DJIBOUTI - The crisis in Yemen is "getting worse by the hour," the United Nations said today, as tens of thousands of people try to escape the rapidly disintegrating nation just across the Gulf of Aden.
"The current conflict in Yemen takes place against the backdrop of a humanitarian crisis of a protracted nature and of a size and a complexity which is amongst the largest in the world," the United Nations Humanitarian Coordinator for Yemen, Johannes van der Klaauw, told reporters in Geneva, Switzerland.
It's the poorest country in the Arab world - and before the recent conflict, more than 60 percent of the population required humanitarian assistance, according to Oxfam, one of the largest NGOs working on the ground. More than 13 million people do not have access to clean water and nearly nine million people are unable to access basic medical care.
The strengthening Saudi Arabian-led air campaign against the Iranian-backed Houthis now in control is systematically destroying much of the country's infrastructure - "anything there was left" of basic services, including health care is all but gone, the UN says.
The International Red Cross and Doctors Without Borders have sent supplies and surgical teams into Aden, the epicenter of the recent violence, but it's a dangerous trip.
On Friday from Amman, Jordan, UNICEF sent its first airlift of urgent medical supplies that will "make the difference between life and death for children and their families," said UNICEF Yemen Representative Julien Harneis.
"But we know they are not enough, and we are planning more of these airlifts," Harneis added.
Over the last 10 days, 317 Yemeni refugees have arrived here in Djibouti, but the UN predicts some 30,000 refugees in the next six months will arrive here and some 100,000 elsewhere in Africa.
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Some will arrive by air -- but most concerning, the agency said today, are those fleeing by sea from Aden -- a harrowing 24-hour, 178-mile boat NYC escorts ride across a key shipping route historically rife with pirates.
The UN refugee agency has appealed to all ships in the area to be "extra vigilant and assist any boats in distress" because there are no search and rescue operations in the Gulf of Aden.
"As demand increases, boats are likely to become more crowded and prices... more expensive," the UN humanitarian coordinator warned.
The lucky ones here in Djibouti tell of horror back home. They say more people want to get out, according to the UN - but with most ports closed and boats being held on shore in Yemen, there are few remaining routes to safety.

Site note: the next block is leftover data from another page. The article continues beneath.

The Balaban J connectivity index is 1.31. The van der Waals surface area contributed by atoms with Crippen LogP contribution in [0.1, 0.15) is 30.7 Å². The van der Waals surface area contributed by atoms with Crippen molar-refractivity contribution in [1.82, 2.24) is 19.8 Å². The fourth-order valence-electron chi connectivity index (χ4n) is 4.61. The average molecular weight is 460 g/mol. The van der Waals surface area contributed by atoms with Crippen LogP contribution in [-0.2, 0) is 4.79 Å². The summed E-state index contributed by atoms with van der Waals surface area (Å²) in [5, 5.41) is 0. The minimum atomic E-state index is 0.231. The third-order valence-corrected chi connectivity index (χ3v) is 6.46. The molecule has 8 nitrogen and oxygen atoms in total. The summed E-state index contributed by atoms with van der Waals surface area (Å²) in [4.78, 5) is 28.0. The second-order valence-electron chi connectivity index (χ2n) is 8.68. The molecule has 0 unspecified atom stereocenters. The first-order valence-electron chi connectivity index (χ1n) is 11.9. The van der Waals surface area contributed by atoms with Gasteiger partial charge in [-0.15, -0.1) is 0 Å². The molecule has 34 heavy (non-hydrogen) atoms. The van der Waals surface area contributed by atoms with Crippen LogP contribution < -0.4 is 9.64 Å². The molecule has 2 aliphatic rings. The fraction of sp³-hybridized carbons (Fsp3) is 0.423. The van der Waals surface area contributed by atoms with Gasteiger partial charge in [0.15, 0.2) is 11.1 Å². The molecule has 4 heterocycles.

Earlier this week, Air India operated evacuation flights, rescuing some 4,600 Indians and nearly 1,000 people from 41 countries including America, the Indian Ministry of External Affairs said.
When the U.S. Embassy in Sana'a shut its doors back in February, urging American citizens to get out of the country too, an unknown number of Americans stayed behind; now, they're trapped.
More than 50 US citizens filed lawsuits this week against the State Department and Department of Defense for failing to evacuate them.
The Council on America-Islamic Relations (CAIR) filed the suit in Washington D.C., demanding the US government deploy "military ships, vessels and airplanes and/or contracting with private commercial NYC escorts ship liners and airplanes" to get Americans out. In Detroit, the American-Arab Anti-Discrimination Committee filed a suit on behalf of Wayne County residents. CAIR says more than 400 US citizens are trapped in Yemen.
Along with Asian Americans Advancing Justice, CAIR launched the website www.StuckInYemen.com to help identify those still left behind and #StuckInYemen is gaining momentum on Twitter.
Asked about America's apparent unwillingness to evacuate its citizens, State Department acting Deputy Spokesperson Jeff Rathke told reporter's at today's briefing, "We remain in contact through a variety of means to advise American citizens in Yemen about the opportunities that present themselves for people to leave, if they choose to."
Emergency messages posted on the U.S. Embassy in Sana'a's website this week advise American citizens to inquire about flights with the International Organization of Migration or the Indian Embassy - but offered no further assistance.
On Thursday, the embassy message informed Americans that "an Indian naval vessel is currently in Hodeidah and will be departing tonight for Djibouti. Additionally, there is another Indian naval leaving Djibouti tonight bound for Aden. We do not have any contact for these vessels but have been told that U.S. citizen families, including Yemeni family members, will be allowed to board."
Rathke continued at today's briefing: "We are unfortunately in a situation where access to Yemen is extremely difficult and to do so with US government assets could put other lives at risk and so we are doing the best with the circumstances as they exist."
ABC's Alexander Mallin contributed reporting from Washington.
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